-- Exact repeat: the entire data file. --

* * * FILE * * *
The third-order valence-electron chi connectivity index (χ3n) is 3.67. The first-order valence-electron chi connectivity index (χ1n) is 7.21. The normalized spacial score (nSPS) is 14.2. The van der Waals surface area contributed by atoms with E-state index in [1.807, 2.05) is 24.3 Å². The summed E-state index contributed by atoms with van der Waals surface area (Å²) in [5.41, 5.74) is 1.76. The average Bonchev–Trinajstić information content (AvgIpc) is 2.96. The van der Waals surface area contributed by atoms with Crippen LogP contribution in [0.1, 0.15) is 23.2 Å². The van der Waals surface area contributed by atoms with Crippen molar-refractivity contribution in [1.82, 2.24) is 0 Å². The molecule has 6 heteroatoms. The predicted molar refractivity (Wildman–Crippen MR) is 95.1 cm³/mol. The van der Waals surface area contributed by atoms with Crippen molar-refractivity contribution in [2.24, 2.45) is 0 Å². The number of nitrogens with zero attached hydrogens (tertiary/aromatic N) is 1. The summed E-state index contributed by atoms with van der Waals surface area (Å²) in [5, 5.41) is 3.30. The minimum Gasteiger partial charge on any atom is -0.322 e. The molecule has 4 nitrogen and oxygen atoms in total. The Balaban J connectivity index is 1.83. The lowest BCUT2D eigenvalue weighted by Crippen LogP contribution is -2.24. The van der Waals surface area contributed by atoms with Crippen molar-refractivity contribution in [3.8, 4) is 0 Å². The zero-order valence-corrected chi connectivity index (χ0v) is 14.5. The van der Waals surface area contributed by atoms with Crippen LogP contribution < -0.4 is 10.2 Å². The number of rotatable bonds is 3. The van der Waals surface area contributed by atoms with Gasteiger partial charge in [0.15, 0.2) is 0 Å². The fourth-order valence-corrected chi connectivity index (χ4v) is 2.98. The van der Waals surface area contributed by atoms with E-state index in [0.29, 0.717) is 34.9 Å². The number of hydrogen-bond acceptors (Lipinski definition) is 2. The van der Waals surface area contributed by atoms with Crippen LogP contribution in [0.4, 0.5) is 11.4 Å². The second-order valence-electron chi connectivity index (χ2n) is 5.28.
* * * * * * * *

The third-order valence-electron chi connectivity index (χ3n) is 3.67. The first-order valence-electron chi connectivity index (χ1n) is 7.21. The normalized spacial score (nSPS) is 14.2. The van der Waals surface area contributed by atoms with E-state index in [1.807, 2.05) is 24.3 Å². The summed E-state index contributed by atoms with van der Waals surface area (Å²) in [5.41, 5.74) is 1.76. The average Bonchev–Trinajstić information content (AvgIpc) is 2.96. The van der Waals surface area contributed by atoms with Crippen LogP contribution in [0.1, 0.15) is 23.2 Å². The van der Waals surface area contributed by atoms with Crippen molar-refractivity contribution in [1.82, 2.24) is 0 Å². The molecule has 6 heteroatoms. The predicted molar refractivity (Wildman–Crippen MR) is 95.1 cm³/mol. The van der Waals surface area contributed by atoms with Crippen molar-refractivity contribution in [2.24, 2.45) is 0 Å². The number of nitrogens with zero attached hydrogens (tertiary/aromatic N) is 1. The summed E-state index contributed by atoms with van der Waals surface area (Å²) in [5, 5.41) is 3.30. The minimum Gasteiger partial charge on any atom is -0.322 e. The molecule has 4 nitrogen and oxygen atoms in total. The Balaban J connectivity index is 1.83. The lowest BCUT2D eigenvalue weighted by Crippen LogP contribution is -2.24. The van der Waals surface area contributed by atoms with Crippen molar-refractivity contribution in [3.8, 4) is 0 Å². The zero-order valence-corrected chi connectivity index (χ0v) is 14.5. The van der Waals surface area contributed by atoms with Crippen LogP contribution < -0.4 is 10.2 Å². The number of rotatable bonds is 3. The van der Waals surface area contributed by atoms with Gasteiger partial charge in [0.15, 0.2) is 0 Å². The fourth-order valence-corrected chi connectivity index (χ4v) is 2.98. The van der Waals surface area contributed by atoms with E-state index in [0.29, 0.717) is 34.9 Å². The number of hydrogen-bond acceptors (Lipinski definition) is 2. The van der Waals surface area contributed by atoms with Crippen LogP contribution in [0.4, 0.5) is 11.4 Å². The second-order valence-electron chi connectivity index (χ2n) is 5.28.